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Lemmus lemmus

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Taxonomy [top]

Kingdom Phylum Class Order Family
ANIMALIA CHORDATA MAMMALIA RODENTIA CRICETIDAE

Scientific Name: Lemmus lemmus
Species Authority: (Linnaeus, 1758)
Common Name/s:
English Norway Lemming
French Lemming Des Toundras, LEMMING DES TOUNDRAS
Spanish Leming De Tundra, LEMING DE TUNDRA

Assessment Information [top]

Red List Category & Criteria: Least Concern ver 3.1
Year Published: 2008
Date Assessed: 2008-06-30
Assessor/s: Henttonen, H.
Reviewer/s: Amori, G. (Small Nonvolant Mammal Red List Authority) & Temple, H. (Global Mammal Assessment Team)
Justification:
A common and widespread species with no major threats.

Geographic Range [top]

Range Description: The Norway lemming is endemic to Norway, western and northern Sweden, northern Finland, and the Kola peninsula (Russia). It is found on at least some islands. During population outbreaks, it may migrate as far as the Baltic (Hansson 1999). The southern border of the range is not stable due to large migrations that occur occasionally.
Countries:
Native:
Finland; Norway; Russian Federation; Sweden
Range Map: Click here to open the map viewer and explore range.

Population [top]

Population: It is a widespread and generally common species within much of its range, although populations undergo major fluctuations in density. The species declined in Sweden in the last decades of the 20th century, but it is thought to have remained stable in other parts of its range (Hansson 1999). It is typical for northern lemmings to have population booms every 20-30 years. In Sweden, intensive grazing was thought to be a problem for the species, but perceived population declines may have been a result of natural population fluctuation: long low phases are common for populations in Sweden, and some large populations have been found in Sweden in recent years (H. Henttonen pers. comm. 2006).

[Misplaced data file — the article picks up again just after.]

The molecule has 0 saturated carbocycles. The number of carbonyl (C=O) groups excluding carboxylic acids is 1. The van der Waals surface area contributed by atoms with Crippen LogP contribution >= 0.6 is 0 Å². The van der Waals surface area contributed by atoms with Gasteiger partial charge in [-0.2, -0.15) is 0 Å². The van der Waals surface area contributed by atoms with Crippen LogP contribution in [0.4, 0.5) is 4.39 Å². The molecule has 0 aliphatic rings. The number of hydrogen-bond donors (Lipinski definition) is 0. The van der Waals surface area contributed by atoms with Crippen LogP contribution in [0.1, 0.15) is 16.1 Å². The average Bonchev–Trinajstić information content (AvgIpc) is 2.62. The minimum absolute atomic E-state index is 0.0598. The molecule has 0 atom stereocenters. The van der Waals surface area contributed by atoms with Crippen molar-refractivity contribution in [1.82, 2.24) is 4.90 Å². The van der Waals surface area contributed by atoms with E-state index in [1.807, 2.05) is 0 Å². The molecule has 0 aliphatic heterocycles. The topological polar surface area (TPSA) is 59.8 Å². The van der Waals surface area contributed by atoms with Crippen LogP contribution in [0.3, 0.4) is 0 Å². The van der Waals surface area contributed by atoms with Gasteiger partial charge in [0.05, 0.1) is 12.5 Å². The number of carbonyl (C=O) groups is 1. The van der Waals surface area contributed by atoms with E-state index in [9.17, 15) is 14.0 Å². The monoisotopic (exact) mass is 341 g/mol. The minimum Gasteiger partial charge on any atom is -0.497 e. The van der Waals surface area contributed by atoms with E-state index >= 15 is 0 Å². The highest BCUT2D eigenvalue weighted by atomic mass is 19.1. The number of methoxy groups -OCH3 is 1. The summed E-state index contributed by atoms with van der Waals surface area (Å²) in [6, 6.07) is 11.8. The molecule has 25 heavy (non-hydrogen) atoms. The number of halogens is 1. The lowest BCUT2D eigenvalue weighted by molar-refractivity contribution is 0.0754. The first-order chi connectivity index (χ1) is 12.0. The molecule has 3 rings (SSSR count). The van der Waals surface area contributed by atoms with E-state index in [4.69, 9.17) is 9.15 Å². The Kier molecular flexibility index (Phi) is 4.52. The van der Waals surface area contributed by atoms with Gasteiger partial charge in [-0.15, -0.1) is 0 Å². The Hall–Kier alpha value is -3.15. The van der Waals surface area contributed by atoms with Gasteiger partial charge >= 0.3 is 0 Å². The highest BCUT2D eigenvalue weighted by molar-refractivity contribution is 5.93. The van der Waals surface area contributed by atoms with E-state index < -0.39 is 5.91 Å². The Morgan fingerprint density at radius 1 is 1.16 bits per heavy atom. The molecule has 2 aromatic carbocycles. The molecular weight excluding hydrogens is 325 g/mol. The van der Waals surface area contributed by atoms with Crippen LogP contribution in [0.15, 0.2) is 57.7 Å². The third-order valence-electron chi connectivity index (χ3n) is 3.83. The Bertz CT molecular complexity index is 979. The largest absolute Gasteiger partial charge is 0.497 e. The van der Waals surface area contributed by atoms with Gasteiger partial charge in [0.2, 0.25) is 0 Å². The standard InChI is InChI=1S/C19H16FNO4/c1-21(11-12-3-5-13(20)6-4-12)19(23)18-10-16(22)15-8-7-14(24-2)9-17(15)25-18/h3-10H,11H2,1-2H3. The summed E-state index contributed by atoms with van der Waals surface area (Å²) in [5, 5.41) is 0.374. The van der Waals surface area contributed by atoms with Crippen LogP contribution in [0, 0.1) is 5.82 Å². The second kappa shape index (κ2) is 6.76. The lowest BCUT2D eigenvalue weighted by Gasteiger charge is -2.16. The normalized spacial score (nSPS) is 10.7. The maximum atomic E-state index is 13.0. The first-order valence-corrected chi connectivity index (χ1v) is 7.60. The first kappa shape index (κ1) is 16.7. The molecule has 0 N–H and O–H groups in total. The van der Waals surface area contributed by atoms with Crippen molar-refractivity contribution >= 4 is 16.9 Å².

Population Trend: Stable

Habitat and Ecology [top]

Habitat and Ecology: It inhabits a variety of alpine and subarctic habitats including peat bogs, dwarf shrub heaths, and sparsely-vegetated slopes and ridges. Habitat use varies seasonally: in summer it prefers very moist habitats, whereas in winter it must use other habitats as wet areas freeze. During mass outbreaks, it can be found in forests, farmland, and even on frozen lakes. Large numbers of migrating lemmings may accumulate next to rivers and lakes that bar their passage, and many drown attempting the crossing (Hansson 1999).
Systems: Terrestrial

Threats [top]

Major Threat(s): It has been speculated that heavy grazing by semi-domesticated reindeer may have a negative impact on the species' habitat in Sweden (Hansson 1999). Climate change may threaten the species in the future (Nowak 1999). At present, the species is not under major threat.

Conservation Actions [top]

Conservation Actions: The species occurs in a number of protected areas. No specific conservation actions are recommended.
Citation: Henttonen, H. 2008. Lemmus lemmus. In: IUCN 2013. IUCN Red List of Threatened Species. Version 2013.2. <www.iucnredlist.org>. Downloaded on 21 April 2014.
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